13th Conference on Applied Climatology and the 10th Conference on Aviation, Range, and Aerospace Meteorology

Tuesday, 14 May 2002: 11:15 AM
The influence of extreme and non-extreme daily temperatures on diurnal temperature range trends.
Brian N. Belcher, Cornell Univ., Ithaca, NY; and A. T. DeGaetano
Poster PDF (34.2 kB)
This study investigates trends in the diurnal temperature range (DTR), conditional on the occurrence of daily temperature thresholds exceedences (TTEs). DTR trends are determined on extreme (temperatures exceeding the 95th percentile) and non-extreme days for both daily maximum and minimum temperatures from a 353-station subset of the U.S. Historical Climate Network. A variety of DTR trend comparisons are presented between different periods of record (1930-96, 1950-96, 1970-96), types of stations (rural, suburban, urban) and types of day (extreme, non-extreme). Seasonal differences are also explored by comparing DTR trends that occur on days with warm (summer) or cold (winter) exceedences of daily maximum and minimum temperatures. The measurement of the trend in DTR is determined at each station by the Studentís t-test, based on the mean of the first difference series computed from equally weighted 10-year running means. The significance of the computed t-statistics is assessed through Monte Carlo techniques.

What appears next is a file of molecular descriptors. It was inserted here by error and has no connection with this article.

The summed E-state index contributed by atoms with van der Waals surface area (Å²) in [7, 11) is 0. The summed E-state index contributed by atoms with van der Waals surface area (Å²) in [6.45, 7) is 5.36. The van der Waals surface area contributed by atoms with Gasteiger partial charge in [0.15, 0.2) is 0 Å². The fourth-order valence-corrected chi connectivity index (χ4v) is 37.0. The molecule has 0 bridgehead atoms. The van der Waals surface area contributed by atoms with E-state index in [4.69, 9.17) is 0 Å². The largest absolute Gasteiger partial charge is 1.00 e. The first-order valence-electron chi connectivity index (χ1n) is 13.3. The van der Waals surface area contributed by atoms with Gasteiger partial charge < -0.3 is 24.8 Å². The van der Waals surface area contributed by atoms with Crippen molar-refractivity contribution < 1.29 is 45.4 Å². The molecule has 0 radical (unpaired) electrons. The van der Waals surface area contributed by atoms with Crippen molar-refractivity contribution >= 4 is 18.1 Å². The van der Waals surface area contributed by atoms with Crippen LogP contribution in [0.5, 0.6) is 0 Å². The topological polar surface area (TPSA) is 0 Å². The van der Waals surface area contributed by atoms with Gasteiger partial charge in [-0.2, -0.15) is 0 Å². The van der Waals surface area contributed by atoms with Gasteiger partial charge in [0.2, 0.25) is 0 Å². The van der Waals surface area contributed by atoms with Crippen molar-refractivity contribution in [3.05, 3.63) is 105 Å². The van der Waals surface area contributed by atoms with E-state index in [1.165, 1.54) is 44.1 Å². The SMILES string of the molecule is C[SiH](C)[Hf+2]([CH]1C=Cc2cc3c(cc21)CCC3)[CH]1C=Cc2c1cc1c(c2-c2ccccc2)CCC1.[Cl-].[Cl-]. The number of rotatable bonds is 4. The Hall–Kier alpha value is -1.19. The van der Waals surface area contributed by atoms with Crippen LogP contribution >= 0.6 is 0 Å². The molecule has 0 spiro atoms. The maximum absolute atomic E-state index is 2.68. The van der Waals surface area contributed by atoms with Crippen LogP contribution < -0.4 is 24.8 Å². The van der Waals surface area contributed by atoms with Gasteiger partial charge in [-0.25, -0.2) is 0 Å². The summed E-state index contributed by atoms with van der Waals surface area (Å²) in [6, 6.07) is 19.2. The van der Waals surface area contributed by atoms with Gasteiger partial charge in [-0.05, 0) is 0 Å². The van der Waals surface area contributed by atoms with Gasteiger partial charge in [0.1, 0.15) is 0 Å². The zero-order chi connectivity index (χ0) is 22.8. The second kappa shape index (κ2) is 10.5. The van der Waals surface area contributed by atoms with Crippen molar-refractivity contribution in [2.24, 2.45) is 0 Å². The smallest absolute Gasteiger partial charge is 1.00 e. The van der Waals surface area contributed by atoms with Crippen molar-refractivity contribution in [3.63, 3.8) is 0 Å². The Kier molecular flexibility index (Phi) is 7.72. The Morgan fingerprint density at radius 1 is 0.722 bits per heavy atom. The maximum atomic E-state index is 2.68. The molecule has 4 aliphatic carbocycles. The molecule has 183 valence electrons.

When analyzing trends conditional on warm TTEs (summer), a significant (a=0.05) percentage of stations have significant negative DTR trends during the periods 1930-96 and 1950-96. These results are independent of the type of station, the type of day or the type of temperature variable (maximum or minimum) analyzed. During the most recent period of 1970-96, the percentage of stations with significant negative DTR trends on warm TTE days decreases and only maintains its significance at urban stations. On days with non-extreme temperatures, significance is maintained independent of the station type. Very little significance is observed in DTR trends conditional on cold maximum TTEs (winter), however those conditional on cold minimum TTEs are highly significant for both suburban and urban stations during each of the three periods analyzed. DTR trends at urban stations are consistently more negative than DTR trends at rural stations, however the significance in these station type differences is highest when analyzing the trends conditional on warm maximum TTEs. Differences in DTR trends on days with extreme and non-extreme temperatures are observed to be highly variable between the period and type of variable analyzed. In the most recent period, DTR trends on days with non-extreme temperatures are significantly more negative than trends on days with extreme temperatures during the summer. During the winter, DTR trends on days with non-extreme temperatures are insignificant (near zero) while trends on days with cold TTEs are negative. Regional differences across the U.S. also appear. There is a tendency for greater negative trends in DTR in the central U.S., and less negative or sometimes positive DTR trends in the northeast and western U.S. regions.

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